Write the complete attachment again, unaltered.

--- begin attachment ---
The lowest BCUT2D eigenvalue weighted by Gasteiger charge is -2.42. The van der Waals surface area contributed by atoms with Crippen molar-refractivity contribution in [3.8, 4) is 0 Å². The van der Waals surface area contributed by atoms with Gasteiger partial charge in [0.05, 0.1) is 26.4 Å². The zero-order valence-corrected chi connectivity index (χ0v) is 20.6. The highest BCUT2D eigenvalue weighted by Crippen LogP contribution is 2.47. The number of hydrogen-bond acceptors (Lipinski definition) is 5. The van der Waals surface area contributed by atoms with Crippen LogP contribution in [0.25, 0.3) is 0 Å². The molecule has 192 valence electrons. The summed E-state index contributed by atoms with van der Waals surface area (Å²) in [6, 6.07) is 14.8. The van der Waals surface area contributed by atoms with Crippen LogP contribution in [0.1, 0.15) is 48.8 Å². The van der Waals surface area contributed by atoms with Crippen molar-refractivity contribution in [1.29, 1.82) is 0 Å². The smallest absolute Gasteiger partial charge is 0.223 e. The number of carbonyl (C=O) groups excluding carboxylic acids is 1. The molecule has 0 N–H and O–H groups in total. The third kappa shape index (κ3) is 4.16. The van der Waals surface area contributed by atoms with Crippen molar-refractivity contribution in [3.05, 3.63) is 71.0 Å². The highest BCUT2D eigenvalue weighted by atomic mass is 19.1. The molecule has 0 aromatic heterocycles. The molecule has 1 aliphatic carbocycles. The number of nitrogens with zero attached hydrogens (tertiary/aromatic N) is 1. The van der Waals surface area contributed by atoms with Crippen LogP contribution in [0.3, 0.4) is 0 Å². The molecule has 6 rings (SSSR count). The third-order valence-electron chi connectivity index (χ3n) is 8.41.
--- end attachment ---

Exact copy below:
The lowest BCUT2D eigenvalue weighted by Gasteiger charge is -2.42. The van der Waals surface area contributed by atoms with Crippen molar-refractivity contribution in [3.8, 4) is 0 Å². The van der Waals surface area contributed by atoms with Gasteiger partial charge in [0.05, 0.1) is 26.4 Å². The zero-order valence-corrected chi connectivity index (χ0v) is 20.6. The highest BCUT2D eigenvalue weighted by Crippen LogP contribution is 2.47. The number of hydrogen-bond acceptors (Lipinski definition) is 5. The van der Waals surface area contributed by atoms with Crippen LogP contribution in [0.25, 0.3) is 0 Å². The molecule has 192 valence electrons. The summed E-state index contributed by atoms with van der Waals surface area (Å²) in [6, 6.07) is 14.8. The van der Waals surface area contributed by atoms with Crippen LogP contribution in [0.1, 0.15) is 48.8 Å². The van der Waals surface area contributed by atoms with Crippen molar-refractivity contribution in [1.29, 1.82) is 0 Å². The smallest absolute Gasteiger partial charge is 0.223 e. The number of carbonyl (C=O) groups excluding carboxylic acids is 1. The molecule has 0 N–H and O–H groups in total. The third kappa shape index (κ3) is 4.16. The van der Waals surface area contributed by atoms with Crippen molar-refractivity contribution in [3.05, 3.63) is 71.0 Å². The highest BCUT2D eigenvalue weighted by atomic mass is 19.1. The molecule has 0 aromatic heterocycles. The molecule has 1 aliphatic carbocycles. The number of nitrogens with zero attached hydrogens (tertiary/aromatic N) is 1. The van der Waals surface area contributed by atoms with Crippen LogP contribution in [0.3, 0.4) is 0 Å². The molecule has 6 rings (SSSR count). The third-order valence-electron chi connectivity index (χ3n) is 8.41.